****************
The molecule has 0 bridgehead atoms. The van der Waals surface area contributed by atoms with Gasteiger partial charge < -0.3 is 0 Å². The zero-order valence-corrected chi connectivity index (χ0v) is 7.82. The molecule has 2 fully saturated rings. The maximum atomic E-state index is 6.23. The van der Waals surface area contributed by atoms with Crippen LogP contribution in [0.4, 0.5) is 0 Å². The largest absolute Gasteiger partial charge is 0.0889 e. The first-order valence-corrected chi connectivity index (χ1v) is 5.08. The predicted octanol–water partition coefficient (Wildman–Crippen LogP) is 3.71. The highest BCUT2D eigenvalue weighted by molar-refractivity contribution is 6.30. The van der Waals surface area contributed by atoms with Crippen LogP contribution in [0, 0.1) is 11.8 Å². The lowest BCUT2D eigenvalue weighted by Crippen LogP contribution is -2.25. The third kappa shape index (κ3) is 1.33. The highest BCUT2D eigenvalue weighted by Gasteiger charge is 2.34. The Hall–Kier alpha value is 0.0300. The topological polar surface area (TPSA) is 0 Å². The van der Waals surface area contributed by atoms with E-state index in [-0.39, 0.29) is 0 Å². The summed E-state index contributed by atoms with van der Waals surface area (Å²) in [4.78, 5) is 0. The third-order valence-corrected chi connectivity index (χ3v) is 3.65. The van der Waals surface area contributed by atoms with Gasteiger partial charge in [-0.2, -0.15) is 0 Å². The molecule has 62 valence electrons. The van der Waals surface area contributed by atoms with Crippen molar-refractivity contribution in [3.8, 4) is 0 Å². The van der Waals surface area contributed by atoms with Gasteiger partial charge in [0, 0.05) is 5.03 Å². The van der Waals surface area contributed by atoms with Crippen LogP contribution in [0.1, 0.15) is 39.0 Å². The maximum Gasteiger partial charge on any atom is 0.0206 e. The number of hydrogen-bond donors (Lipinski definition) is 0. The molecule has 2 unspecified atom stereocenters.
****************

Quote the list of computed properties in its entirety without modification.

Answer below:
The molecule has 0 bridgehead atoms. The van der Waals surface area contributed by atoms with Gasteiger partial charge < -0.3 is 0 Å². The zero-order valence-corrected chi connectivity index (χ0v) is 7.82. The molecule has 2 fully saturated rings. The maximum atomic E-state index is 6.23. The van der Waals surface area contributed by atoms with Crippen LogP contribution in [0.4, 0.5) is 0 Å². The largest absolute Gasteiger partial charge is 0.0889 e. The first-order valence-corrected chi connectivity index (χ1v) is 5.08. The predicted octanol–water partition coefficient (Wildman–Crippen LogP) is 3.71. The highest BCUT2D eigenvalue weighted by molar-refractivity contribution is 6.30. The van der Waals surface area contributed by atoms with Crippen LogP contribution in [0, 0.1) is 11.8 Å². The lowest BCUT2D eigenvalue weighted by Crippen LogP contribution is -2.25. The third kappa shape index (κ3) is 1.33. The highest BCUT2D eigenvalue weighted by Gasteiger charge is 2.34. The Hall–Kier alpha value is 0.0300. The topological polar surface area (TPSA) is 0 Å². The van der Waals surface area contributed by atoms with E-state index in [-0.39, 0.29) is 0 Å². The summed E-state index contributed by atoms with van der Waals surface area (Å²) in [4.78, 5) is 0. The third-order valence-corrected chi connectivity index (χ3v) is 3.65. The van der Waals surface area contributed by atoms with Gasteiger partial charge in [-0.2, -0.15) is 0 Å². The molecule has 62 valence electrons. The van der Waals surface area contributed by atoms with Crippen molar-refractivity contribution in [3.8, 4) is 0 Å². The van der Waals surface area contributed by atoms with Gasteiger partial charge in [0, 0.05) is 5.03 Å². The van der Waals surface area contributed by atoms with Crippen LogP contribution in [0.1, 0.15) is 39.0 Å². The maximum Gasteiger partial charge on any atom is 0.0206 e. The number of hydrogen-bond donors (Lipinski definition) is 0. The molecule has 2 unspecified atom stereocenters.